Revolutionary Leadership: ACSA Is Committed to Providing the Support New Principals Need to Understand and Guide Complex Processes of Evaluation, Change and Group Development

Article excerpt

Diane, a second-year principal, recently shared the following with me: "My experience as a first-year principal? Well ... it was kind of like having a baby. I had done a lot of baby-sitting, read all the parenting books and taken loads of parenting classes before becoming a mother. I thought I was prepared ... that I knew what being a parent was all about. Then, the baby came--and my whole life changed.

"I found that becoming a principal was a lot like having my first child. No one can fully be prepared to meet the unique demands of the job. No one can fully understand the principalship until she is in the leader's chair. Don't get me wrong--I love it! But, if it hadn't been for the guidance, support and reflective growth prompted by my coach, I never would have made it."

I'm not a mom, but my life certainly took some unanticipated turns when my daughters were born. And although I survived and thrived in the principalship for more than 20 years, I haven't forgot ten those first two or three years as a new principal ... and my wife certainly hasn't forgotten them either!

We must recognize that the challenges of the principalship in the early 1980s bear little resemblance to what our new educational leaders face today. Before the advent of professional and content standards, each individual teacher determined what would be taught, how it would be taught, and how learning would be assessed. Today, teachers must collaborate around the meaning of standards, levels of student performance, conditions of classroom assessment, and the development of interventions within the professional learning community for students at risk of not achieving the standards.

As the teacher's world has shifted from one of isolation, the principal's role has shifted from managing and evaluating individual instructors to creating and maintaining data-driven collaborative cultures. With a clear focus upon the achievement of all students, the principal must serve as both instructional leader and learning leader. This requires new skills sets. The principal must now be able to engage in systems thinking and demonstrate the ability to both understand and guide complex processes of evaluation, change and group development.

For a dozen years in working with bright and enthusiastic young leaders at the summer UCLA Colloquium for New & Aspiring Principals, we team leaders would caution our participants, "Take it easy for the first year, maybe two. Spend time getting to know your staff, the instructional practices and the school culture. Establish trusting relationships with teachers, classified staff, parents and the community. Come to understand and fully appreciate and respect the 'way things are done around here' before making significant changes."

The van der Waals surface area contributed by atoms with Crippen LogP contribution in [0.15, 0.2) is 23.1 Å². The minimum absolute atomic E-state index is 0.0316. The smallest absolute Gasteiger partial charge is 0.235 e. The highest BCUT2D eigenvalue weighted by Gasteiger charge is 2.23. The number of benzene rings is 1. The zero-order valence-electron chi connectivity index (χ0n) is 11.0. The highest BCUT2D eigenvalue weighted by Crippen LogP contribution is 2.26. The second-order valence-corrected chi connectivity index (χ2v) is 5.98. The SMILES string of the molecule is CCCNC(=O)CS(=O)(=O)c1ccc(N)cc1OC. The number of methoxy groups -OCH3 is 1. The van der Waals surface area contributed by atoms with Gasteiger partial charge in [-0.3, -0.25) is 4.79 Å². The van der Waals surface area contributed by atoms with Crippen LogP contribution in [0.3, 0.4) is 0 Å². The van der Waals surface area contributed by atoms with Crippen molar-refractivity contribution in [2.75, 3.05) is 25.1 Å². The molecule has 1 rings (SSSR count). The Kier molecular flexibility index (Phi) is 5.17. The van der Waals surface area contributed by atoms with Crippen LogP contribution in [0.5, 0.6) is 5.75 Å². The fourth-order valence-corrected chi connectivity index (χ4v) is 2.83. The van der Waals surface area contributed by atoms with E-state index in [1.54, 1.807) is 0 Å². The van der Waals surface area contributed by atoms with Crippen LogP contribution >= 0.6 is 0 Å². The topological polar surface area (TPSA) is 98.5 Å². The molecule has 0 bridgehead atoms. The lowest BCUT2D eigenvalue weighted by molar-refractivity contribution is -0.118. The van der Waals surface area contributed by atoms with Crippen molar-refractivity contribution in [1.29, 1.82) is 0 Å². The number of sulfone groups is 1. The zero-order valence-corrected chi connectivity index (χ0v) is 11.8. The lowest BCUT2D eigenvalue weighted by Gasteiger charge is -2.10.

It's a new day, baby! Many of our best and brightest young leaders are being asked to assume their first school leadership roles in Program Improvement 2, 3 and 4 schools. Marching orders from their district offices--and the state--call for them to make revolutionary changes in the way reading and math is taught and assessed, right from the get-go.

In many cases, our new principals are being told to not only change the way instruction is delivered, but also to change the way teachers do their work--change how they spend their time, inside and outside their classroom. They are told, "While you're at it, challenge and change basic belief systems about teaching, accountability and learning."

We might as well be sending them into schools wearing T-shirts that say, "I really want to foster an open, respectful collaborative relationship ... but, first, I'm gonna rock your world!"

Embracing the challenge

Is it just me, or does this seem like a prescription for heartburn? Why don't we have more people stepping up to embrace the challenge and joys of the principalship? According to the California Commission on Teacher Credentialing, only half of those who complete training for the preliminary administrative services credential (Tier 1) move forward to take educational leadership positions and acquire the professional clear administrative services credential (Tier 2). …